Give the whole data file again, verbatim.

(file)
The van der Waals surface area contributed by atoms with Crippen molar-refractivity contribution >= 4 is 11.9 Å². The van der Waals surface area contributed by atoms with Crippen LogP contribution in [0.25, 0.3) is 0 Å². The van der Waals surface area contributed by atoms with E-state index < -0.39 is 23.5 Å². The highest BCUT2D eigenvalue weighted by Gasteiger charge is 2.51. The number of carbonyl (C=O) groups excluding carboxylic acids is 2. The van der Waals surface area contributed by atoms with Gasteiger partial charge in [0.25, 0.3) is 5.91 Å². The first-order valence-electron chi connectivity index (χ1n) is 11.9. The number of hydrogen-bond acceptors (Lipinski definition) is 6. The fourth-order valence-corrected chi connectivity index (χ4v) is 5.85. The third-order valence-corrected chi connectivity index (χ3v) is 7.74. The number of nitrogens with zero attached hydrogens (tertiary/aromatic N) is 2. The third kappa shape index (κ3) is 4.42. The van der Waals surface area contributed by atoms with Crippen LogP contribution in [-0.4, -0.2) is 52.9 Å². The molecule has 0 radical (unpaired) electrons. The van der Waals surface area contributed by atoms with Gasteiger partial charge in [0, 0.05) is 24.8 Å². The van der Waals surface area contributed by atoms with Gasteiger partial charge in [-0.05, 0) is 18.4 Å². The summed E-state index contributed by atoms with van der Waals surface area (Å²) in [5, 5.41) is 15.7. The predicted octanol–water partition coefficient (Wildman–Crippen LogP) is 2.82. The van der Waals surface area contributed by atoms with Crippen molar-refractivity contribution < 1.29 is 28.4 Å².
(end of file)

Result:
The van der Waals surface area contributed by atoms with Crippen molar-refractivity contribution >= 4 is 11.9 Å². The van der Waals surface area contributed by atoms with Crippen LogP contribution in [0.25, 0.3) is 0 Å². The van der Waals surface area contributed by atoms with E-state index < -0.39 is 23.5 Å². The highest BCUT2D eigenvalue weighted by Gasteiger charge is 2.51. The number of carbonyl (C=O) groups excluding carboxylic acids is 2. The van der Waals surface area contributed by atoms with Gasteiger partial charge in [0.25, 0.3) is 5.91 Å². The first-order valence-electron chi connectivity index (χ1n) is 11.9. The number of hydrogen-bond acceptors (Lipinski definition) is 6. The fourth-order valence-corrected chi connectivity index (χ4v) is 5.85. The third-order valence-corrected chi connectivity index (χ3v) is 7.74. The number of nitrogens with zero attached hydrogens (tertiary/aromatic N) is 2. The third kappa shape index (κ3) is 4.42. The van der Waals surface area contributed by atoms with Crippen LogP contribution in [-0.4, -0.2) is 52.9 Å². The molecule has 0 radical (unpaired) electrons. The van der Waals surface area contributed by atoms with Gasteiger partial charge in [0, 0.05) is 24.8 Å². The van der Waals surface area contributed by atoms with Gasteiger partial charge in [-0.05, 0) is 18.4 Å². The summed E-state index contributed by atoms with van der Waals surface area (Å²) in [5, 5.41) is 15.7. The predicted octanol–water partition coefficient (Wildman–Crippen LogP) is 2.82. The van der Waals surface area contributed by atoms with Crippen molar-refractivity contribution < 1.29 is 28.4 Å².